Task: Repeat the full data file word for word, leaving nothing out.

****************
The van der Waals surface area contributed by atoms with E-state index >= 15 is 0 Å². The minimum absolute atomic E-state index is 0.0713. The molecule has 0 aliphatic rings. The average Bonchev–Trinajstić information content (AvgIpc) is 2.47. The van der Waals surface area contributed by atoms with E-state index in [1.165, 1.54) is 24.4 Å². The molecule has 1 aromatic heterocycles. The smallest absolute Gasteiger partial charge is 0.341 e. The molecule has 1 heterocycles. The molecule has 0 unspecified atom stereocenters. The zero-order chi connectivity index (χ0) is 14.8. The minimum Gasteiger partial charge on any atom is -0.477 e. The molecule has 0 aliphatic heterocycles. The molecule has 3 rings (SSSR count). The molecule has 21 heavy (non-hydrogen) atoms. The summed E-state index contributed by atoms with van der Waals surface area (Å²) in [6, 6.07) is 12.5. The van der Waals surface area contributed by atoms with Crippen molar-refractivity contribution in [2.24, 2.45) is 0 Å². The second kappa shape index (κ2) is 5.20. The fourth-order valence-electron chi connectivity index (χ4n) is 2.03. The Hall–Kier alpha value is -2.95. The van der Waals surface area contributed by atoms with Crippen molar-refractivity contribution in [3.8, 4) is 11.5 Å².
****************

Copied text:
The van der Waals surface area contributed by atoms with E-state index >= 15 is 0 Å². The minimum absolute atomic E-state index is 0.0713. The molecule has 0 aliphatic rings. The average Bonchev–Trinajstić information content (AvgIpc) is 2.47. The van der Waals surface area contributed by atoms with E-state index in [1.165, 1.54) is 24.4 Å². The molecule has 1 aromatic heterocycles. The smallest absolute Gasteiger partial charge is 0.341 e. The molecule has 1 heterocycles. The molecule has 0 unspecified atom stereocenters. The zero-order chi connectivity index (χ0) is 14.8. The minimum Gasteiger partial charge on any atom is -0.477 e. The molecule has 0 aliphatic heterocycles. The molecule has 3 rings (SSSR count). The molecule has 21 heavy (non-hydrogen) atoms. The summed E-state index contributed by atoms with van der Waals surface area (Å²) in [6, 6.07) is 12.5. The van der Waals surface area contributed by atoms with Crippen molar-refractivity contribution in [2.24, 2.45) is 0 Å². The second kappa shape index (κ2) is 5.20. The fourth-order valence-electron chi connectivity index (χ4n) is 2.03. The Hall–Kier alpha value is -2.95. The van der Waals surface area contributed by atoms with Crippen molar-refractivity contribution in [3.8, 4) is 11.5 Å².